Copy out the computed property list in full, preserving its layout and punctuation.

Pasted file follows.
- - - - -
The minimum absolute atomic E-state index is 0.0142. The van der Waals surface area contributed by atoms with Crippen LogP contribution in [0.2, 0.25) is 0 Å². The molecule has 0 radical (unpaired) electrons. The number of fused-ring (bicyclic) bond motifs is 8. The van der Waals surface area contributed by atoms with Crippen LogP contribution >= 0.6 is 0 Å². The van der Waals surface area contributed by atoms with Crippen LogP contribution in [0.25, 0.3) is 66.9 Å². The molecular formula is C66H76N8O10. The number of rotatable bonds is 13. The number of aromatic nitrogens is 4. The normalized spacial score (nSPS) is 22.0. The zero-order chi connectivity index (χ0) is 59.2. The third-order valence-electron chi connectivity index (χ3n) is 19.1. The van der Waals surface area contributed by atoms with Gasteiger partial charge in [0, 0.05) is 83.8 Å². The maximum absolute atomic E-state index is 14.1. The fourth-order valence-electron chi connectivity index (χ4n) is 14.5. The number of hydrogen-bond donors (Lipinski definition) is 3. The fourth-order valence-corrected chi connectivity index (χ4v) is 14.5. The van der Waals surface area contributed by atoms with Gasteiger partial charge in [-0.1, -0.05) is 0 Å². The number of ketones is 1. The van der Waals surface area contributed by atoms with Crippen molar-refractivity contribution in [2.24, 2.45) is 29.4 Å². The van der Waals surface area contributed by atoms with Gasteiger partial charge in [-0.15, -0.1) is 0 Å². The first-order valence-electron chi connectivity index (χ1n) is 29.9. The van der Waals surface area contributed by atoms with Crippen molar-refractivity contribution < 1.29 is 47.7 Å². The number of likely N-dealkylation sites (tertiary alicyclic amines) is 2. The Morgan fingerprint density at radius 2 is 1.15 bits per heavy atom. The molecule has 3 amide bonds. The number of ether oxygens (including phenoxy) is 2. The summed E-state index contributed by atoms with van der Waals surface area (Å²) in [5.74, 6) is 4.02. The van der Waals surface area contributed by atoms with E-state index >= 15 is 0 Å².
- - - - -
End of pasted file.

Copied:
The minimum absolute atomic E-state index is 0.0142. The van der Waals surface area contributed by atoms with Crippen LogP contribution in [0.2, 0.25) is 0 Å². The molecule has 0 radical (unpaired) electrons. The number of fused-ring (bicyclic) bond motifs is 8. The van der Waals surface area contributed by atoms with Crippen LogP contribution >= 0.6 is 0 Å². The van der Waals surface area contributed by atoms with Crippen LogP contribution in [0.25, 0.3) is 66.9 Å². The molecular formula is C66H76N8O10. The number of rotatable bonds is 13. The number of aromatic nitrogens is 4. The normalized spacial score (nSPS) is 22.0. The zero-order chi connectivity index (χ0) is 59.2. The third-order valence-electron chi connectivity index (χ3n) is 19.1. The van der Waals surface area contributed by atoms with Gasteiger partial charge in [0, 0.05) is 83.8 Å². The maximum absolute atomic E-state index is 14.1. The fourth-order valence-electron chi connectivity index (χ4n) is 14.5. The number of hydrogen-bond donors (Lipinski definition) is 3. The fourth-order valence-corrected chi connectivity index (χ4v) is 14.5. The van der Waals surface area contributed by atoms with Gasteiger partial charge in [-0.1, -0.05) is 0 Å². The number of ketones is 1. The van der Waals surface area contributed by atoms with Crippen molar-refractivity contribution in [2.24, 2.45) is 29.4 Å². The van der Waals surface area contributed by atoms with Gasteiger partial charge in [-0.15, -0.1) is 0 Å². The first-order valence-electron chi connectivity index (χ1n) is 29.9. The van der Waals surface area contributed by atoms with Crippen molar-refractivity contribution < 1.29 is 47.7 Å². The number of likely N-dealkylation sites (tertiary alicyclic amines) is 2. The Morgan fingerprint density at radius 2 is 1.15 bits per heavy atom. The molecule has 3 amide bonds. The number of ether oxygens (including phenoxy) is 2. The summed E-state index contributed by atoms with van der Waals surface area (Å²) in [5.74, 6) is 4.02. The van der Waals surface area contributed by atoms with E-state index >= 15 is 0 Å².